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Health Think Tank Urges Sugar Subsidy Cuts to Fight Diabetes


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In the ongoing battle against diabetes, Malaysia faces significant challenges. Azrul Khalib, CEO of the Galen Centre for Health and Social Policy, argues that removing sugar as a gazetted item under the Price Control and Anti-Profiteering Act 2011 would be a more effective measure than introducing a grading system for sugar content. This approach, he contends, would better address the nation’s escalating diabetes crisis.

The Subsidy Paradox

Malaysia, despite not being a sugar-producing country, has some of the lowest sugar prices in the world, thanks to government subsidies. These subsidies, intended to keep sugar affordable, inadvertently contribute to higher consumption rates. “The price of sugar is currently being kept artificially low and under the ceiling price due to incentive payments made by the government to the sugar industry,” Khalib explains. This paradox undermines efforts to combat sugar-related health issues.

The financial implications of this policy are staggering. Diabetes alone costs Malaysia over RM3 billion annually, not to mention the additional burden from related diseases such as kidney disease and cardiovascular conditions. Khalib argues that it is illogical to simultaneously subsidize sugar and wage a “war on sugar.” The current policy, he suggests, requires a more coherent strategy that aligns financial incentives with public health goals.

Non-Communicable Diseases: A Growing Crisis

The 2023 National Health and Morbidity Survey report highlights a dire situation: Malaysia has the highest diabetes rate in the Western Pacific region and ranks among the highest globally. Projections indicate that by next year, seven million Malaysian adults aged 18 and older will be pre-diabetic or diabetic, with many remaining undiagnosed and unaware of their condition.

Khalib points out that these alarming statistics underscore a broader non-communicable diseases (NCD) crisis. Addressing this crisis requires more than just surface-level interventions. It calls for systemic changes in how the government manages health-related subsidies and regulations.

Innovative Solutions for Public Health

In response to proposals such as banning 24-hour eateries, Khalib suggests a more balanced approach: imposing a 10% surcharge on food and beverages sold in licensed establishments between midnight and 6 AM. The revenue generated from this surcharge could exceed the RM5 billion currently collected from sin taxes on cigarettes and alcohol. This approach would not only deter late-night eating, which contributes to unhealthy lifestyles, but also provide additional funds to treat NCDs, including diabetes, cardiovascular disease, and cancer.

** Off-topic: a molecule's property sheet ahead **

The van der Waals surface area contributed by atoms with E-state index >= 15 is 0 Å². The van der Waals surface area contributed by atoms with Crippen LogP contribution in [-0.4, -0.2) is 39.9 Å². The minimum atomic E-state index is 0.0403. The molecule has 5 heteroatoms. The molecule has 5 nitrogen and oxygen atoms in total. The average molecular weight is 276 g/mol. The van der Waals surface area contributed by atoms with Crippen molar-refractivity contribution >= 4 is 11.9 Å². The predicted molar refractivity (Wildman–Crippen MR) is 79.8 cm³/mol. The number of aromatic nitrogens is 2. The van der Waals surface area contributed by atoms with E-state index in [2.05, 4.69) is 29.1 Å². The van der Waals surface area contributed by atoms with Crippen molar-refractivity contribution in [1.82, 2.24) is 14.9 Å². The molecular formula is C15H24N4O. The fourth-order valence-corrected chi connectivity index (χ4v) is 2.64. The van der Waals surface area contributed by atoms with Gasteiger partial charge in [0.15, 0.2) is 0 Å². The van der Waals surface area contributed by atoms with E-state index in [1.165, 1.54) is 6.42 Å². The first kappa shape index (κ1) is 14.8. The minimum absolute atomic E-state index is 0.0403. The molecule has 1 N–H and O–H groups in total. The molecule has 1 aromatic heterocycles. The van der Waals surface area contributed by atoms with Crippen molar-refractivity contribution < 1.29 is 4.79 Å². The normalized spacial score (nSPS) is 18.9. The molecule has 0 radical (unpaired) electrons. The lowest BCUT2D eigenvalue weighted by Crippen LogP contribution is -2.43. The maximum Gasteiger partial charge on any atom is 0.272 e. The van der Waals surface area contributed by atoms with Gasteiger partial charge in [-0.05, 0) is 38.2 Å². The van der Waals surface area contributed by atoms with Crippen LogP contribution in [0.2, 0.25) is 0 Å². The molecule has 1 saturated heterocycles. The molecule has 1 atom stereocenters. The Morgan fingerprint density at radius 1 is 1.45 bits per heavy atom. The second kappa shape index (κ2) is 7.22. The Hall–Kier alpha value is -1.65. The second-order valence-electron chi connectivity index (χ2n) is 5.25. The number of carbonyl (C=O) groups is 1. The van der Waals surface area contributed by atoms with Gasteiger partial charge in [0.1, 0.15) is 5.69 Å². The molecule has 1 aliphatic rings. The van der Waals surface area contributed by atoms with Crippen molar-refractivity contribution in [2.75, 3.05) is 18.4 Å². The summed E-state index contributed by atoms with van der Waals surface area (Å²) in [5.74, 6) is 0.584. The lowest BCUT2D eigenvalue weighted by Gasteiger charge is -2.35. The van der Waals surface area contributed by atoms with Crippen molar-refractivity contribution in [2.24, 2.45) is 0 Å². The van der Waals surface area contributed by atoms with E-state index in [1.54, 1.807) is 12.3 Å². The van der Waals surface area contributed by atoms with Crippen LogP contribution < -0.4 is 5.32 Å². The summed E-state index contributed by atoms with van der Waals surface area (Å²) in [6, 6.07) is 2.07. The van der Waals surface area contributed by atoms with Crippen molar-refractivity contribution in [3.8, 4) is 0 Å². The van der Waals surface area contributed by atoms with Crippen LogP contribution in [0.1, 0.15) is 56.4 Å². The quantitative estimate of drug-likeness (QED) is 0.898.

Moreover, Khalib advocates for increasing excise duties on cigarettes and tobacco products and limiting nicotine concentration in vape products to 2%. Raising the excise tax rate to RM0.77 per cigarette stick, or 61% of the retail price, could generate an additional RM771.8 million in tax revenue. This increase would align with efforts to reduce smoking-related illnesses, which cost Malaysia an estimated RM16 billion annually in treatment.

Aligning Policy with Health Objectives

Implementing a hard ceiling of 2% nicotine concentration in vape products would bring Malaysia in line with international standards and further protect public health. Khalib emphasizes that these measures are not just about generating revenue but are crucial for sustaining the healthcare system. “How will we continue to pay for the treatment of these chronic diseases which will last for years and cost billions? The money must come from somewhere,” he asserts.

Malaysia’s diabetes crisis

Addressing Malaysia’s diabetes crisis requires more than just introducing a sugar grading system. It demands a comprehensive approach that includes removing sugar subsidies, implementing targeted surcharges, and increasing excise duties on harmful products. These measures would help align Malaysia’s financial policies with its public health objectives, ultimately reducing the burden of diabetes and other NCDs on the nation’s healthcare system. As Khalib aptly puts it, “We cannot afford half measures.” By adopting these strategies, Malaysia can take meaningful steps towards a healthier future.

M Moiz
M Moiz
M Moiz, is Research Student at Islamabad research Institute and work with THE THINK TANK JOURNAL

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